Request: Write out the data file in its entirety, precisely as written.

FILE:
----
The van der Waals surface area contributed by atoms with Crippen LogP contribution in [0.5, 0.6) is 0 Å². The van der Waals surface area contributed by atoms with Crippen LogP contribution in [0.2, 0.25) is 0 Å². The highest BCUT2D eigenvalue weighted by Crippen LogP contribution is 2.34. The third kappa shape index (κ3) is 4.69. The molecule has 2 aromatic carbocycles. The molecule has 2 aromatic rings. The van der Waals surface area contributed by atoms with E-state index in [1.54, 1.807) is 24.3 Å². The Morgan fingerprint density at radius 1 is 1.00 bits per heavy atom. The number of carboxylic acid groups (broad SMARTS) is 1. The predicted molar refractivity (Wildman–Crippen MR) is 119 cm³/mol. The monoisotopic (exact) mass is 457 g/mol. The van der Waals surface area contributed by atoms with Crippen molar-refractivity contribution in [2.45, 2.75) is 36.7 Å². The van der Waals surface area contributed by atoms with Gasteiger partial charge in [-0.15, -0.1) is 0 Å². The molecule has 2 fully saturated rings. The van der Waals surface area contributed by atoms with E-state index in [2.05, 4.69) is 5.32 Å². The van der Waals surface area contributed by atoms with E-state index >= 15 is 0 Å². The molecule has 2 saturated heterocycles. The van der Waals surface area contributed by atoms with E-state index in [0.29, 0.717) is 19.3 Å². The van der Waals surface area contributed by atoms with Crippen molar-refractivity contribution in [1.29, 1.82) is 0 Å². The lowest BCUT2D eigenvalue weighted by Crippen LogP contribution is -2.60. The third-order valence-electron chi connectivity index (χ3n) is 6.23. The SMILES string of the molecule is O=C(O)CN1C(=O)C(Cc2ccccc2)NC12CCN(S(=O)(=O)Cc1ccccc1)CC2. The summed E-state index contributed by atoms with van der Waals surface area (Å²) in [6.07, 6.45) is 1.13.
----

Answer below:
The van der Waals surface area contributed by atoms with Crippen LogP contribution in [0.5, 0.6) is 0 Å². The van der Waals surface area contributed by atoms with Crippen LogP contribution in [0.2, 0.25) is 0 Å². The highest BCUT2D eigenvalue weighted by Crippen LogP contribution is 2.34. The third kappa shape index (κ3) is 4.69. The molecule has 2 aromatic carbocycles. The molecule has 2 aromatic rings. The van der Waals surface area contributed by atoms with E-state index in [1.54, 1.807) is 24.3 Å². The Morgan fingerprint density at radius 1 is 1.00 bits per heavy atom. The number of carboxylic acid groups (broad SMARTS) is 1. The predicted molar refractivity (Wildman–Crippen MR) is 119 cm³/mol. The monoisotopic (exact) mass is 457 g/mol. The van der Waals surface area contributed by atoms with Crippen molar-refractivity contribution in [2.45, 2.75) is 36.7 Å². The van der Waals surface area contributed by atoms with Gasteiger partial charge in [-0.15, -0.1) is 0 Å². The molecule has 2 fully saturated rings. The van der Waals surface area contributed by atoms with E-state index in [2.05, 4.69) is 5.32 Å². The van der Waals surface area contributed by atoms with E-state index >= 15 is 0 Å². The molecule has 2 saturated heterocycles. The van der Waals surface area contributed by atoms with E-state index in [0.29, 0.717) is 19.3 Å². The van der Waals surface area contributed by atoms with Crippen molar-refractivity contribution in [1.29, 1.82) is 0 Å². The lowest BCUT2D eigenvalue weighted by Crippen LogP contribution is -2.60. The third-order valence-electron chi connectivity index (χ3n) is 6.23. The SMILES string of the molecule is O=C(O)CN1C(=O)C(Cc2ccccc2)NC12CCN(S(=O)(=O)Cc1ccccc1)CC2. The summed E-state index contributed by atoms with van der Waals surface area (Å²) in [6.07, 6.45) is 1.13.